Let’s get rid of Art Education in schools.

Art, they say, is great for kids. Art and music programs help keep them in school, make them more committed, enhance collaboration, strengthen ties to the community and to peers, improve motor and spatial and language skills. A study by the College Board showed that students who took four years of art scored 91 points better on the SAT exams. At-risk students who take art are significantly more likely to stay in school and ultimately to get college degrees.

Awesome.

Nonetheless, arts education has been gutted in American public schools. A decade ago, the No Child Left Behind and Common Core programs prioritized science and math over other subjects. In LA County alone, 1/3 of the arts teachers were let go between 2008 and 2012 and, for half of K-5 students, art was cut all together.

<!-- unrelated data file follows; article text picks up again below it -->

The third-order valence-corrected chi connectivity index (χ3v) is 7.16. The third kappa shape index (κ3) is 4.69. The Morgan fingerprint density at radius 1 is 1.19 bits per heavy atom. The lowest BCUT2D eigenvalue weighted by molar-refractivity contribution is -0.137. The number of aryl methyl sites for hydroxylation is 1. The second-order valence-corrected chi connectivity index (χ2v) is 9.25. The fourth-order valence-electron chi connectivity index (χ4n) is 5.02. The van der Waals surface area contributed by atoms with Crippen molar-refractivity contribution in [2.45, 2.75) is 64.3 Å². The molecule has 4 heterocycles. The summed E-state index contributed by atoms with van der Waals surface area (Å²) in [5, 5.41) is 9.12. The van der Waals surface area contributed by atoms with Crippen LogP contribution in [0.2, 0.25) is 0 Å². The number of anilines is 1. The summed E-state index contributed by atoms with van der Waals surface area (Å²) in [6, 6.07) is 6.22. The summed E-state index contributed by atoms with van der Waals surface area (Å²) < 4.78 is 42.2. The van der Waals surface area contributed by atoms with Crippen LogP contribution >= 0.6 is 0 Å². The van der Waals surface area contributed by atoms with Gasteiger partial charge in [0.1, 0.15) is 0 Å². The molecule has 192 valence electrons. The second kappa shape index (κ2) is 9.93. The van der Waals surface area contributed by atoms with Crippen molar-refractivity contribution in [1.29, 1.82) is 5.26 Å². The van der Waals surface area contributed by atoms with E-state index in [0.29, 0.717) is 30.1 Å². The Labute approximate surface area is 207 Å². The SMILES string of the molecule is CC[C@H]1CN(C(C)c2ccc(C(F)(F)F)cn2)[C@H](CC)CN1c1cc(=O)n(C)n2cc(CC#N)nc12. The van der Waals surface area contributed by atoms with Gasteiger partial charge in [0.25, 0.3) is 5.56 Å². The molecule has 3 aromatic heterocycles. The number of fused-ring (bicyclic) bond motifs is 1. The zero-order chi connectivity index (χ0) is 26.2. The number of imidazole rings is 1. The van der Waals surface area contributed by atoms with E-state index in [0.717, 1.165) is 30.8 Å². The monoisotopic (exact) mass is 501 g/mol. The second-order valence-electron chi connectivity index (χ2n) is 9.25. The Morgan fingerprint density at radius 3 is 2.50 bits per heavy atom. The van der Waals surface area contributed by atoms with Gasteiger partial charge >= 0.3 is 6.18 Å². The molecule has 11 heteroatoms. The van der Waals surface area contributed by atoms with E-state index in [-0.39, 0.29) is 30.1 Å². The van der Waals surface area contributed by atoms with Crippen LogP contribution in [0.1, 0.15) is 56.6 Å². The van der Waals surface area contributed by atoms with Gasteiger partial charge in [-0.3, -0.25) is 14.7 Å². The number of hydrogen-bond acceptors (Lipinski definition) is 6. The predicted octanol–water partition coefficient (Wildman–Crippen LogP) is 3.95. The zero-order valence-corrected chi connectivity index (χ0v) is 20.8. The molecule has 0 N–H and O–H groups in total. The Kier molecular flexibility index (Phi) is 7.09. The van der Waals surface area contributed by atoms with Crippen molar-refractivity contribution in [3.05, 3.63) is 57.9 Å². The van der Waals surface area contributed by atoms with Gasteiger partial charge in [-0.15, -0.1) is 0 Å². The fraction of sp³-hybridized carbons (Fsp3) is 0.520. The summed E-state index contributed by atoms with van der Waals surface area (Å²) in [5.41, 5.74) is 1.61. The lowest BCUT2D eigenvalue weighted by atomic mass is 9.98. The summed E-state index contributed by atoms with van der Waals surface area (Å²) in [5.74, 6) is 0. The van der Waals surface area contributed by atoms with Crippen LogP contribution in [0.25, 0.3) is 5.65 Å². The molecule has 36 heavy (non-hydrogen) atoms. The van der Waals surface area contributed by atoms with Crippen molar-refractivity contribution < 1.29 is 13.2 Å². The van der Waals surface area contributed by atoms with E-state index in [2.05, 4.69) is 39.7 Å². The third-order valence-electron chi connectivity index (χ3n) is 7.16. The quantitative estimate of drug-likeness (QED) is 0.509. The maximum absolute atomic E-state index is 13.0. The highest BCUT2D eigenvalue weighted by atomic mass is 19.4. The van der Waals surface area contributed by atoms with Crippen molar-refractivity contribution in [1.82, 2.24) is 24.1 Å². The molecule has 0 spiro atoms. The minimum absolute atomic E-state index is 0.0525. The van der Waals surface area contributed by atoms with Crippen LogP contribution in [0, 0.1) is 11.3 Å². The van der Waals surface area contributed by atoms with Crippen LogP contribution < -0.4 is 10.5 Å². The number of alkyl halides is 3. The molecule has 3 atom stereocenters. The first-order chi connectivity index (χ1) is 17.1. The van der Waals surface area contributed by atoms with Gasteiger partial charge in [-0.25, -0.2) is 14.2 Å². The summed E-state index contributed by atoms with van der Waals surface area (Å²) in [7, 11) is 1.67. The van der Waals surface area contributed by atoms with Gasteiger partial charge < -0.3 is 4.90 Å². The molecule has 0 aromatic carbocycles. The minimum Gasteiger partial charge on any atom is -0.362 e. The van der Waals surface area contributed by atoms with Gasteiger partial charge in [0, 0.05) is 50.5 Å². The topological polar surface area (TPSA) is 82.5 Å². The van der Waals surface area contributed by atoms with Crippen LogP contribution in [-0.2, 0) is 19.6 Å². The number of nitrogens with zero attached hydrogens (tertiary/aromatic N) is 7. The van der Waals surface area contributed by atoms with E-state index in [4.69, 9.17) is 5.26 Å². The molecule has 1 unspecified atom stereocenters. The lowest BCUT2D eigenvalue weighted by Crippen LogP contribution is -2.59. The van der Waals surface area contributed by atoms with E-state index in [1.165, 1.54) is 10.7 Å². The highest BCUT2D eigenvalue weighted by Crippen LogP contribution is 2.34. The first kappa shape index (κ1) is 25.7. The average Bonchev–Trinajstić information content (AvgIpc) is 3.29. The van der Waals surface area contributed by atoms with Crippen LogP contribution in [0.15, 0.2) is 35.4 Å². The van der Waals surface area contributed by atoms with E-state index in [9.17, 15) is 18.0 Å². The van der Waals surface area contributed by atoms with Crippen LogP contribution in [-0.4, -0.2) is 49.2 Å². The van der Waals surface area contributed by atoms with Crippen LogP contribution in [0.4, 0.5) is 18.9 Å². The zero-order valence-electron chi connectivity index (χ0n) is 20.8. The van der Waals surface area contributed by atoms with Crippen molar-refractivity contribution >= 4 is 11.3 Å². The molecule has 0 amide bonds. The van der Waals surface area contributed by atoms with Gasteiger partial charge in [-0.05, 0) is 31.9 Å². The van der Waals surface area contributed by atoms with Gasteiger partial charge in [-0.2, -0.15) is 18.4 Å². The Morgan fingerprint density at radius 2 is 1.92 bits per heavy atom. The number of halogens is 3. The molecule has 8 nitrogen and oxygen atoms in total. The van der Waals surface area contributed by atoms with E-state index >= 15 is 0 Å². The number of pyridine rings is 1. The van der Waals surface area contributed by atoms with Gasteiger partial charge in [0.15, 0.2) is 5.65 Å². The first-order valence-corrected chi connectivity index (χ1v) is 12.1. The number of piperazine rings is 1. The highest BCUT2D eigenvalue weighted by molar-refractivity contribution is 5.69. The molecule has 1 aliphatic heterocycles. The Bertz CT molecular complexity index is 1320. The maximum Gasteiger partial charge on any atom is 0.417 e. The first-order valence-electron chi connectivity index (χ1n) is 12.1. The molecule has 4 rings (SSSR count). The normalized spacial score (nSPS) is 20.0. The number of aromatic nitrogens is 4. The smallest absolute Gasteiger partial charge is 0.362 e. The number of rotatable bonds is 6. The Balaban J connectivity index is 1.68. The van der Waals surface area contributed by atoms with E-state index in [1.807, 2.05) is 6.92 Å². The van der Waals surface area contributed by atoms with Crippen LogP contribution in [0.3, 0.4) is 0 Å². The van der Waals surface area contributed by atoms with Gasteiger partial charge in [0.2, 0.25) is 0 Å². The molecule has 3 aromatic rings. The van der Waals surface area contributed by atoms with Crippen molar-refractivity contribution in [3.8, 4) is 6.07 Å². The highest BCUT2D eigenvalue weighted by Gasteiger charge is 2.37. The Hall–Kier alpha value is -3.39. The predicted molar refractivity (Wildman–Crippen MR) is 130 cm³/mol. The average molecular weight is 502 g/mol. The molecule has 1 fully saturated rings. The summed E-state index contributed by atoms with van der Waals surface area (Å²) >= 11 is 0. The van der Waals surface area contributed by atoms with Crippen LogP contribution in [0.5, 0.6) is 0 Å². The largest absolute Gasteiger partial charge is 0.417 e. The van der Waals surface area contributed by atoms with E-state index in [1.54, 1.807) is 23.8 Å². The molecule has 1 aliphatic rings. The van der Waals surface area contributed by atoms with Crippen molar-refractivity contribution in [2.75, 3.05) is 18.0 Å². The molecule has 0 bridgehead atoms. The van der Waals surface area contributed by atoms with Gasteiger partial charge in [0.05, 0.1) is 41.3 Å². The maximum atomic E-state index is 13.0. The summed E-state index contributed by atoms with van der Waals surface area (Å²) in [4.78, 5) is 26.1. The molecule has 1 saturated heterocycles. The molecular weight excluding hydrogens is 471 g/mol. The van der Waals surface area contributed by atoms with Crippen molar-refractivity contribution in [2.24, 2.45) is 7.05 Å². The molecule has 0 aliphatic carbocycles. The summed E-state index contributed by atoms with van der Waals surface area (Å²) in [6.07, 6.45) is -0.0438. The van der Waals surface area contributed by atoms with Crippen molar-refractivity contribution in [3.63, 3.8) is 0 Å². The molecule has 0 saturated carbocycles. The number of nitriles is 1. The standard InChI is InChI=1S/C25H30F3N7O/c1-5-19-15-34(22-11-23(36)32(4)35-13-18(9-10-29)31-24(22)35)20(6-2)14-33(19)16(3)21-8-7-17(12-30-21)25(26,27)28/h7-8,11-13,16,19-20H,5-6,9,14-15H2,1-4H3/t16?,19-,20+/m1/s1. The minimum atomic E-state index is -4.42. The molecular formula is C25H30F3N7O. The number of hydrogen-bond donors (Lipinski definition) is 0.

After the recession of 2008, 80% of schools had their budget cut further. Arts programs were the first victims. And, predictably, lower income and minority students were the most likely to lose their art programs. Only 26.2% of African-American students have access to art classes. As the economy has improved, there is some discussion about reversing some of these cuts. But it is not enough.

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They don’t need to be taught to be creative!